What is the ASME standard for pipe marking?

Pipe markings are used in a wide range of environments including commercial, industrial, and even residential. They are also used in structures around the world. These markings are an easy and affordable way to ensure those who need to know what is contained within a pipe can identify it right away. In order to make this process easier, most companies have adopted a set of pipe marking standards that was developed by the American Society of Mechanical Engineers, or ASME.

The current set of standards is A13.1, which was updated recently in 2020. These standards cover a variety of different areas related to pipe markings.

Breakdown of Pipe Marking Standards

Updated ASME Pipe Marking Size Requirements

The ASME standards list a number of different components that need to be included on the labels used for marking pipes. The following are the main areas that are covered under the set of standards from ASME:

  • Color Scheme – The color scheme is one of the easiest ways to let people know what is in a pipe. There are quite a few different color standards in place, each with a different meaning. By following the standards, people can look in any facility and quickly identify what types of liquids and gases will be found in each pipe.
  • Optional Symbols - Users may use directional arrows as well as GHS pictograms in the event more clarity is needed. However, if choosing to add GHS pictograms, the user must also always include a hazard statement, a signal word, and the name of the substance.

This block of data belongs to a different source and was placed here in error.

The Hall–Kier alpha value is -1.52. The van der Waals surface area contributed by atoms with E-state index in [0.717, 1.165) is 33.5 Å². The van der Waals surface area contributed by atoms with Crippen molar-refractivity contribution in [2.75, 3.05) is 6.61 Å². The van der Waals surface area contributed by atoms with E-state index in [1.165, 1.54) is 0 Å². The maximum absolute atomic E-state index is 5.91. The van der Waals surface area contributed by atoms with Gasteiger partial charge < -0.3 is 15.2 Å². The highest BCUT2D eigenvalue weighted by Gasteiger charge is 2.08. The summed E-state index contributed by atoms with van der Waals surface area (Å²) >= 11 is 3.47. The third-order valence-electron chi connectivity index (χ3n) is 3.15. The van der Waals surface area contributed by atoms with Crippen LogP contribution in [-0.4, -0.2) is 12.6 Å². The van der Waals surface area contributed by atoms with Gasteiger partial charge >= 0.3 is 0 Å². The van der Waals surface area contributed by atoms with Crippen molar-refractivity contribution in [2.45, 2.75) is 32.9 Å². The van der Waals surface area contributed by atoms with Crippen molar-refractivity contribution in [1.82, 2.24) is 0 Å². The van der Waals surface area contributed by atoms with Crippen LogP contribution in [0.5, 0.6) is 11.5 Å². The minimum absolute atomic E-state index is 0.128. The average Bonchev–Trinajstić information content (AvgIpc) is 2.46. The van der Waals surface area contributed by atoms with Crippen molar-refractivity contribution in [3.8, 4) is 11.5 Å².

• Label Size – The size of the markings is very important. Pipes themselves vary in size significantly, ASME has several categories of the label length based on how large a pipe is.
  • Text Size – Similarly, the size of the text on the markings is important to ensure maximum visibility while still fitting on the labels themselves.
  • Label Placement – Pipes often run long distances, and can even travel through walls or other obstructions. ASME has included a list of required placement locations along the pipes to ensure people can easily see what is printed on those labels.

These are the main categories that are covered in the ASME standards. Maintenance workers, emergency responders, and many others will be able to identify a pipe's contents quickly if implemented correctly. This ultimately allows them the ability to make effective decisions while on duty. Even places outside of the United States use these standards, or a local version that is very much like the ASME instructions. This is because they have been proven to ensure the information that is needed is readily available


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